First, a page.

Living in an old house made new, in a stripped back classroom
A few weeks ago, I wrote about the joys and sadnesses of preparing to sell our lovely old house. I’m happy to say we’re still here, and goodness knows when that will change! Now that the decision has been made to move, we’re happy to wait for things to take their course. How tragic if we’re still sitting in Glenshirva in a year’s time – not!
As we wait to sell, sewing has had to take a back seat for me, but not for all the stitchers who still come to class, and drink tea, and sew, and laugh, and sew, and learn from me and from each other. I am – literally – itching to stitch!
Though the classroom undergoes a regular turnaround to show it as the room where we have family feasts, today we decided that I could get some of the great things we use in my classroom back out of storage. I’m so excited that the many, many hours I spent on Pinterest a few months ago led me to buy a secondhand Norden sideboard from Ikea for the new ironing station. Sad, but true…
My workroom is now our always clean, tidy family room, and it’s hard to remember that this is the room where I spent so many late nights and early mornings cutting and sewing all different kinds of cloths for so many years. The vinyl tiles have been replaced by a lovely neutral fitted carpet with bookshelves along one wall: Esme makes a bee line for those shelves no matter where her crawl (now WALK and soon to be run) starts in the house. Jack has drawn many pictures in here, and loves to sit at the desk in the twirly chair. Wait til he discovers his little cousin has found the crayons!
All that remains of my workroom is the old oak desk (still with it’s back to the radiator) and the ancient, glass fronted drawers saved from a shop refit in Springburn which are bulging with fat quarters. There are some A4 binders with class notes in the corner and samples / works in progress are tucked under the never-before-clear windowsill, along with a few boxes of toys. It is a really lovely room, and we never knew it was here in 35 years of living in the house.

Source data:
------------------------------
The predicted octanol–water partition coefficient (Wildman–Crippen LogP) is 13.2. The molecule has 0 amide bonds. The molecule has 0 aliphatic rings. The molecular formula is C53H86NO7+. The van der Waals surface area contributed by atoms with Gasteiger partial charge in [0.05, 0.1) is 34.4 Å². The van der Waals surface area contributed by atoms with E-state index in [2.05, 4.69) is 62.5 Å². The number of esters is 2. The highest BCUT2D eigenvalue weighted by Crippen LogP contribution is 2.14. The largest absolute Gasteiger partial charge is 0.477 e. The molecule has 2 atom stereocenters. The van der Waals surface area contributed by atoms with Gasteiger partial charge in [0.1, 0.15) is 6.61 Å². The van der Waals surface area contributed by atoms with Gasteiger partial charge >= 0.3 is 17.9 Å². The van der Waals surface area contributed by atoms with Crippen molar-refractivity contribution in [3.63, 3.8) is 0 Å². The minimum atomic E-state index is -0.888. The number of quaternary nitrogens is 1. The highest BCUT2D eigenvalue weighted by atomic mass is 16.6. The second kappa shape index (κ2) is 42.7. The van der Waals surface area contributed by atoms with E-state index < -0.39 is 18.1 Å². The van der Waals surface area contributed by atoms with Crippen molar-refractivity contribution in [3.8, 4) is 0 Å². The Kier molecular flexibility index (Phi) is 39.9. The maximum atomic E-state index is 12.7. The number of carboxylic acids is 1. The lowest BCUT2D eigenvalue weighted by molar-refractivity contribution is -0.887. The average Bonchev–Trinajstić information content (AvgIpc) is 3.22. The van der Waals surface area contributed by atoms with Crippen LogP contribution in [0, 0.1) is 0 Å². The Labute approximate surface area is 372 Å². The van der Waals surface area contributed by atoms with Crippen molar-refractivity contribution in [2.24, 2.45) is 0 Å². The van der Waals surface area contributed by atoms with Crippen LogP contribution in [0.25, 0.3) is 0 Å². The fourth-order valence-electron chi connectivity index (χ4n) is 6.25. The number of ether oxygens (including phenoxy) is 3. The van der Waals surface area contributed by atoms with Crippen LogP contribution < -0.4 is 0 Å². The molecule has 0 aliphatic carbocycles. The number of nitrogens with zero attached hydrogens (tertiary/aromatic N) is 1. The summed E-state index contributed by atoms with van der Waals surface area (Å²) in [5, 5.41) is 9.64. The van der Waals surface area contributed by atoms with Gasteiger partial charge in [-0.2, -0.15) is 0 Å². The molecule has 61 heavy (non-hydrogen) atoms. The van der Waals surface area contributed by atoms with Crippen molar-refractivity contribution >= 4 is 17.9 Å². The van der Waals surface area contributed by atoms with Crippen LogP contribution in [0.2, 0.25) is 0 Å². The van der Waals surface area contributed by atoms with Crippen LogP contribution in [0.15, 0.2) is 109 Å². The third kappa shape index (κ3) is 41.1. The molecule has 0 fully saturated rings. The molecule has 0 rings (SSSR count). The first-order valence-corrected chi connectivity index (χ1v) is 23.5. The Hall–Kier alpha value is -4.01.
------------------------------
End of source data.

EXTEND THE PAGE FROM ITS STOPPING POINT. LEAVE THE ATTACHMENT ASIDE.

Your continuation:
As I’ve been showing prospective buyers round over the past weeks, I’ve been remembering all the different rooms which have served as my sewing space in this house: it was several years after we moved in before I settled in here. My sewing spaces changed from the very first one Ken built for me in Pearl Cottage – he took down the wall of the cupboard under the eaves of our wee 2 bedroom cottage, and used the extension piece of a mahogany table we found in the cupboard, a nursery cabinet and built a narrow floor-to-ceiling cupboard for me to store my stuff. It was tiny and I loved it. Then there was the luxury of excess and untidiness which became the hub of Bonnie’s Workshop with 5 metres of shelving along one wall, and the cutting table he built measuring 70″ x 36″.
My machines changed too, from the first Singer 201K he bought me for my birthday all those years ago so I could make curtains for the cottage.
When we packed up the workroom, it was joined by Lily, 2 Featherweights, the overlocker and of course Pretty Penny, the latest addition to the family, in the garage. My 2 Pfaffs, Designer 1 and Designer SE are still in the cleared out, constantly clean classroom…well, I do sew sometimes, and stitchers still coming to class need machines 😉
I took a call from the prospective builders during the week, asking what kind of heating I want in the new studio and my thoughts finally focussed on all that I want to have in the new space. At the very beginning, I sent hours trawling Pinterest looking for the ideal sewing studio into which I could welcome friends and stitchers: I literally panicked that I couldn’t find ANYTHING which would fit my needs.
That’s when I realised that I could do this…Bonnie’s Workshop has grown and evolved into a special space over the past 20 years, and it will be just as special if and when we move into the new building.
It’s the people who come to learn, laugh and sew together that makes a studio classroom. All that laughter seeps into the walls in no time flat, whether those walls are 115 years old or super-insulated brand new…and there is so much laughter bubbling inside quilters, waiting for the moment someone says something Swearbox worthy like ‘I can’t’.
So changes are coming, but not yet. The classroom will be open until the minute we have to pack up this old house so that the new owners – whoever they may be – can come and make it their own for another 35 years.
We’ll watch as we wait and hope all goes to plan for our new home and studio to rise in the back garden we’ve spent so many hours together in, and welcome them just as this old house welcomed us.